Hey! My name is Ann Ittoop and I am a South Indian/American South food blogger.

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Thai Basil Chicken Pad Krapow

Thai Basil Chicken (Pad Krapow)

When I lived in Charlotte, NC, there was one Thai restaurant I’d visit often. For family birthdays, lunch special meetups with my best friend, and sometimes just to order my favorite seasonal dessert, Mango Sticky Rice. The one dish I’d ALWAYS order was this minced chicken dish full of soft onions, garlic, and fresh Thai basil called Pad Krapow. It had simple ingredients but packed so much flavor in every bite. Sometimes I’d even eat it as a cold leftover, it was that good.

The recipe below for my Thai Basil Chicken is not meant to be an authentic Thai recipe because, well, I’m not Thai 🙂 But, it’s close to what I’d order at my favorite restaurant. I hope you enjoy it! If you decide to make this recipe or have any questions about how to make it, head over to my instagram @thefamiliarkitchen so we can connect and I can see how it turned out for you!


  • Sesame Chili Oil, 3 tbsp
  • Red or Green Serrano Chilies, 2, thinly sliced
  • Shallots, 3, thinly sliced
  • Garlic, 6 cloves, thinly sliced
  • Chicken Thighs, 2 lbs, minced (or use Ground Chicken)
  • Thai or Lime Basil, 1 bunch (about a cup) (sweet basil is ok too)
  • Salt, 1/2 tsp
  • Lime, squeeze half over the final dish
The Sauce
  • Chicken Broth, 1/3 cup
  • Just Date Syrup or Brown Sugar, 2 tbsp
  • Fish Sauce or Worcestershire Sauce, 2 tbsp
  • Oyster Sauce, 1 tbsp
  • Soy Sauce, 1 tbsp
  • Rice Vinegar or Apple Cider Vinegar, 1 tbsp
  • Ground Black Pepper, 1/2 tsp



In a wok or wide skillet on high heat, add in the sesame chili oil. Once the oil is hot, add in the shallots, serrano, and garlic. Saute this until soft and lightly golden.


Add in the chicken and cook until brown and most of the moisture has cooked out of the chicken. You will see moisture start to come out from the chicken. Keep stirring the chicken so that the moisture reduces and cooks out.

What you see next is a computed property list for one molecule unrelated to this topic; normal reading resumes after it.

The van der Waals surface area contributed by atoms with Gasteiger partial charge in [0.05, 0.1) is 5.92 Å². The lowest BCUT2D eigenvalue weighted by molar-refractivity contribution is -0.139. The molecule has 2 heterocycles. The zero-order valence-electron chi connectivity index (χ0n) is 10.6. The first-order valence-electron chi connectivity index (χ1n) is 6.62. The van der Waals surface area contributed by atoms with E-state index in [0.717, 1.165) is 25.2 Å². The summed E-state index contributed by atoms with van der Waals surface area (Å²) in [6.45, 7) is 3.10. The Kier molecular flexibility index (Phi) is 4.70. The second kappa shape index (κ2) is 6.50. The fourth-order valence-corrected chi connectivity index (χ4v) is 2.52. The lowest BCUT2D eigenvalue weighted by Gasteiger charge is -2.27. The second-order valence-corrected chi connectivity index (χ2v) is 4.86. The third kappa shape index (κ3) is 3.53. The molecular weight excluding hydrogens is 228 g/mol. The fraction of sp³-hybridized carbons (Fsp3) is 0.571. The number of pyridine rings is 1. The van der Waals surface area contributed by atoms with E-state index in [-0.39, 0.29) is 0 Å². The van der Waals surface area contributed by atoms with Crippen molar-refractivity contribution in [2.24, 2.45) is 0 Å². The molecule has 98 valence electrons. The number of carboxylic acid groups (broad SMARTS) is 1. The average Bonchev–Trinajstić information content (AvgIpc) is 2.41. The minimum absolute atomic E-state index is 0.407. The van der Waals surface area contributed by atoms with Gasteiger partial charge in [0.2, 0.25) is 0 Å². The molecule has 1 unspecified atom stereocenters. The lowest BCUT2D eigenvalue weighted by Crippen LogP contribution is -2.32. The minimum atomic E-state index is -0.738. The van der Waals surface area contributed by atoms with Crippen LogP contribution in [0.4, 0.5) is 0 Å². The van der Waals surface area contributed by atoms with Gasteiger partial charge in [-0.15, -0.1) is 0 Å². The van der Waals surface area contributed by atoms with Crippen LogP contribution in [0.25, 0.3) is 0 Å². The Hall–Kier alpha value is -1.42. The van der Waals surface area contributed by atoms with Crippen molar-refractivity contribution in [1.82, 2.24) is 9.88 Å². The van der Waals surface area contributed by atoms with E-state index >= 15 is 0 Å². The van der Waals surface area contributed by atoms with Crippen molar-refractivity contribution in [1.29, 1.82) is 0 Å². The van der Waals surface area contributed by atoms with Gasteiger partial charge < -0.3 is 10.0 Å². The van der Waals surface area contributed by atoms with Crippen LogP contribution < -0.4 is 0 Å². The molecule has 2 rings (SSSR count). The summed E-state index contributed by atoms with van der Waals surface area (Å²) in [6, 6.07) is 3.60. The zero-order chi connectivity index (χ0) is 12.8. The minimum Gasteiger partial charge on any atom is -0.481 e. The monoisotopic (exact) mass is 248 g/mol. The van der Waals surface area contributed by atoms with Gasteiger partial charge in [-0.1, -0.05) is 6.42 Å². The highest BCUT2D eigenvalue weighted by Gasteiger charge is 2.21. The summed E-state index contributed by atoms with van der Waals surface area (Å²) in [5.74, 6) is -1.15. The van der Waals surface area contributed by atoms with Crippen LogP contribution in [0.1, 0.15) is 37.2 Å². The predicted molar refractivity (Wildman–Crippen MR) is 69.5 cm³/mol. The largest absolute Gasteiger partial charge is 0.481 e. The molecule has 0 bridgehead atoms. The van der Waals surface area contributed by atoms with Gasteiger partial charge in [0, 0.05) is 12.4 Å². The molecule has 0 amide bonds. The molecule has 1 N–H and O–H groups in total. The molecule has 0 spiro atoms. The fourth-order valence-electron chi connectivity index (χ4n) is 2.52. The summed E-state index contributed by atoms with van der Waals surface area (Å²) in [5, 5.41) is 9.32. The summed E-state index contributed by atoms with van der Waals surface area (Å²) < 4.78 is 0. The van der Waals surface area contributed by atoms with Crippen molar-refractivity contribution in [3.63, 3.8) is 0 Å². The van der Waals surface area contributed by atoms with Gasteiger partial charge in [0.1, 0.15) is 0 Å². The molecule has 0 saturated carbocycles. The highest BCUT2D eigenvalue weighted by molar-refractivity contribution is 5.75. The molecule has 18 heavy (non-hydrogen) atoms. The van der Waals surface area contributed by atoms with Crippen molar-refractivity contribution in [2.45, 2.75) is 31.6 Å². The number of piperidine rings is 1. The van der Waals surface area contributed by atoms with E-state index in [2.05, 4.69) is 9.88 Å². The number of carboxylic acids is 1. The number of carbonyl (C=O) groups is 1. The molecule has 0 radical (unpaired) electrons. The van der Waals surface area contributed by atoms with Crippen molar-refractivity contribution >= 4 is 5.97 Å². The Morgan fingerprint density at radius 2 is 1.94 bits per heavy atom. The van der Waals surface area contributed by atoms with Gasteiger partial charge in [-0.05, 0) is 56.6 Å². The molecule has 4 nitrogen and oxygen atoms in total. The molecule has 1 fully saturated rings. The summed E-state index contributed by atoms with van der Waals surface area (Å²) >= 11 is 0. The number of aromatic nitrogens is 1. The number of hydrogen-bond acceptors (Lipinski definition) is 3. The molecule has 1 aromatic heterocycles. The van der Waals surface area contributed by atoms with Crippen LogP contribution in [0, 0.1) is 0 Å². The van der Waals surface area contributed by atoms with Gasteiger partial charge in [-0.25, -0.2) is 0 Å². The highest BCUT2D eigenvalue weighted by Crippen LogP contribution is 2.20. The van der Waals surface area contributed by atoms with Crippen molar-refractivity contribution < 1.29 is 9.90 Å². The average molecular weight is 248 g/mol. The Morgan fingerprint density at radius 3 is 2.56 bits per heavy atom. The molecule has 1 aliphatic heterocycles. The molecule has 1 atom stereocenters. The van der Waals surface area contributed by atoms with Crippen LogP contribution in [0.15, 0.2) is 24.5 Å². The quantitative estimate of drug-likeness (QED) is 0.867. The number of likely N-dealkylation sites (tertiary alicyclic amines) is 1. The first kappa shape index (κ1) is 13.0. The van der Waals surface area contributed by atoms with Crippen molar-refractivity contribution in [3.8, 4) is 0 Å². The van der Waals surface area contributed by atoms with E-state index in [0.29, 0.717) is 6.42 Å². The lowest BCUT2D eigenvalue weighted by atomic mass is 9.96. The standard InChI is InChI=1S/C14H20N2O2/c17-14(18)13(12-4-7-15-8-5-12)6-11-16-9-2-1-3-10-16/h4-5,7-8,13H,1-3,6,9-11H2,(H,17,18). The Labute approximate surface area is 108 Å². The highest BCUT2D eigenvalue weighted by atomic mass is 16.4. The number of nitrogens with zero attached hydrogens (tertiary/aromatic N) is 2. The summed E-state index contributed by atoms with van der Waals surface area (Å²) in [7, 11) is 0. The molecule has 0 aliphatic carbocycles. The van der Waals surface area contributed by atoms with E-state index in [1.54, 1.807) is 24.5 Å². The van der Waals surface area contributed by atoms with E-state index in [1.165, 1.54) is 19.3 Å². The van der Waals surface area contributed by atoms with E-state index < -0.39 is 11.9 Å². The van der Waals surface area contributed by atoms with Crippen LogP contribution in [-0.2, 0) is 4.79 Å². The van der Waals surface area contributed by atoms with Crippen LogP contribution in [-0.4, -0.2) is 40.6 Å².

While the chicken continues to cook, combine all of the sauce ingredients in a bowl. Once the moisture reduces significantly from the chicken, pour in half the sauce. Continue to stir the chicken so that the sauce starts to reduce and coat the chicken. The sauce will start to caramelize on the chicken. Once this happens, add the remaining sauce to the pan to bring some moisture back into the dish. Continue cooking until the sauce slightly thickens.

Add the whole basil leaves. Cook until the basil softens. Check for salt and optionally squeeze lime over the final dish. That’s it!

Note: If you had any leftover rice, you can add it to the same pan with the cooked bits and oil in it and make a quick fried rice. Dump the rice in the pan, make a well in the center and crack two eggs in. Scramble the eggs and add in some black pepper, salt, and cayenne. Done!

Hey! My name is Ann Ittoop and I am a South Indian/American South food blogger. Growing up as a second-generation Indian-American, I got the chance to experience the best of both food worlds, oftentimes on one plate! On one hand I had Kerala staples like appam and chicken curry. On the other I had chicken and waffles. If there’s one thing that has helped me understand my identity and express both ends of my cultural upbringing, it’s most definitely food. I have a firm belief there is literally magic in the cooking process. That’s why most nights you’ll find me in the kitchen. I’m there always testing and creating new recipes that stem from my wild imagination. And I’m there searching for the familiar memories of my childhood. I started The Familiar Kitchen to not only help myself find this magic, but for those seeking a way to find their own magic. Join me on my adventures through cooking classic Kerala-inspired dishes, some of my Southern favorites, and all the recipes in between.

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